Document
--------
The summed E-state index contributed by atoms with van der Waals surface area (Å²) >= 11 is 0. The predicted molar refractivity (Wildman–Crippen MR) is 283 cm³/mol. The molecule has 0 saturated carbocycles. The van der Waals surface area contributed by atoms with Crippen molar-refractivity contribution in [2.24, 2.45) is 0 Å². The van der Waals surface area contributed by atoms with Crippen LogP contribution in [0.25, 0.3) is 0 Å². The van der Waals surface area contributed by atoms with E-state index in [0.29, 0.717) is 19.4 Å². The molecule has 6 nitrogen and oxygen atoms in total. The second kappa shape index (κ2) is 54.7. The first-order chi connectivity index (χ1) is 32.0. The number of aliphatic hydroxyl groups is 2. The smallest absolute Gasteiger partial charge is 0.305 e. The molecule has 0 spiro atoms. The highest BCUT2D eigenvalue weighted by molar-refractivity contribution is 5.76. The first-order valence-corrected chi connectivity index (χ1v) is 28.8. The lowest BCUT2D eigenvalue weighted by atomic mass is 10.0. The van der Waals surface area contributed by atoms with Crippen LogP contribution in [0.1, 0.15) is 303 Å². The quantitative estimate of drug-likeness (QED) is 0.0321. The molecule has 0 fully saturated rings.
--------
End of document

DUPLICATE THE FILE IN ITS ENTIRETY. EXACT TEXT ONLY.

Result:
The summed E-state index contributed by atoms with van der Waals surface area (Å²) >= 11 is 0. The predicted molar refractivity (Wildman–Crippen MR) is 283 cm³/mol. The molecule has 0 saturated carbocycles. The van der Waals surface area contributed by atoms with Crippen molar-refractivity contribution in [2.24, 2.45) is 0 Å². The van der Waals surface area contributed by atoms with Crippen LogP contribution in [0.25, 0.3) is 0 Å². The van der Waals surface area contributed by atoms with E-state index in [0.29, 0.717) is 19.4 Å². The molecule has 6 nitrogen and oxygen atoms in total. The second kappa shape index (κ2) is 54.7. The first-order chi connectivity index (χ1) is 32.0. The number of aliphatic hydroxyl groups is 2. The smallest absolute Gasteiger partial charge is 0.305 e. The molecule has 0 spiro atoms. The highest BCUT2D eigenvalue weighted by molar-refractivity contribution is 5.76. The first-order valence-corrected chi connectivity index (χ1v) is 28.8. The lowest BCUT2D eigenvalue weighted by atomic mass is 10.0. The van der Waals surface area contributed by atoms with Crippen LogP contribution in [0.1, 0.15) is 303 Å². The quantitative estimate of drug-likeness (QED) is 0.0321. The molecule has 0 fully saturated rings.